Almost-Dead to the Top of the Shark’s Fin in a Year: Renan Ozturk [Interview]
Renan Ozturk. Climber, artist, filmmaker, dirtbag, and ground-up success story. 2011 was a year of high highs and low lows for Ozturk, a longtime AAC Member and The North Face Team Member. Not only did he suffer from a near fatal ski accident while on location in the Tetons, he also capped months of recovery with the first ascent on Meru Sharks Fin. Here’s a brief recap:
Pete Takeda: In 2011, you were nearly killed, created award-winning climbing media, worked like a fiend, and climbed one of the most coveted objectives in the world. Can you tell us what that was like?
Renan Ozturk: Yeah, it was a really intense year going from a complete state of helplessness after the big accident (two broken vertebrae in my neck, fractured skull, severed vertebral artery) to taking part in a very intense and demanding Himalayan expedition. On top of that, I was working super hard on creative projects for Camp 4 Collective, trying to do justice to climbing stories from the remote desert of Chad, Africa, to a big junk-show expedition up Denali. Some of year end statistics would be pretty funny. Percentage of the year I was on pain killers: 20%; average amount of sleep a night: four hours: difference from my hardest free climbing red-point to alpine climbing red-point—barely climbing 5.10 in the gym and then our success on the high-altitude big-wall of Meru’s Shark Fin (Ed. Note: The self-effacing Ozturk was seen climbing 5.11 on his second day back in the gym). In the end I was just took a one day at a time approach and was able to still be productive despite all the challenges.
PT: How have your core values been shaped?
RO: I think more than anything my core valued are shaped by the six years I spent living on the road (without a car) climbing in iconic areas like Indian Creek, Joshua Tree, Yosemite, and Squamish. Those days made me realize the importance of living simply, having community, and developing the power of creative expression. I was diving out of dumpsters for food, doing art on recycled cardboard and climbing with friends in beautiful places everyday. Although I’m by no means living that scrappy or free anymore here in Boulder Colorado, I think that time helped instill a strong motivation to climb, produce art and share stories with our community. That will always stick with me. Looking back on those ‘dirtbag days’ really makes me appreciate all the little things that are easy to take for granted.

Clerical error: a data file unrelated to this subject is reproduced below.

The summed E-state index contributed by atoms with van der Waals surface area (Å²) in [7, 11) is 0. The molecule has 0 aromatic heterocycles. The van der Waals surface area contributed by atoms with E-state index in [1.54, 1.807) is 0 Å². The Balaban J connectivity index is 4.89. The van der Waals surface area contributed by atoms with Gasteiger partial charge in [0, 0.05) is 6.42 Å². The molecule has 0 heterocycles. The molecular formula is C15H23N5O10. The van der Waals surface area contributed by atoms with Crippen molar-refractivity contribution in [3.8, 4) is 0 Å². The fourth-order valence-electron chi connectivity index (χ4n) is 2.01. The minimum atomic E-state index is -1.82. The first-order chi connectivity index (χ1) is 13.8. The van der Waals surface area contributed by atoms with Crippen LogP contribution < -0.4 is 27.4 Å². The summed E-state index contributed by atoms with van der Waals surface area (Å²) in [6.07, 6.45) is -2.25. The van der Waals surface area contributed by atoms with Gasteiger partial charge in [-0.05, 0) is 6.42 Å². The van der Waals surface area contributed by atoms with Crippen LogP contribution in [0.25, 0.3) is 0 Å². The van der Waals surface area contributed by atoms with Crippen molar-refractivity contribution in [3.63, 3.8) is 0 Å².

Those days made me realize the importance of living simply, having community, and developing the power of creative expression.
Here’s “Living the Dream” a short that kinda shows my funny transition from life on the road to the domestic scene here in Boulder.
PT: Your art and words have been featured in support of the AAC. How long have you been a member and supporter? Why?
RO: I’ve been a member/supporter of the AAC since I started climbing at the end of high-school. Ever since I got my hands on my first AAJ the AAC has always been the source of inspiration and represented the true heart of exploration and adventure. In more recent years the global rescue support that comes with being a member has been a big plus and the amazing grant program has allowed me to follow some of my dreams that would have otherwise been out of reach.
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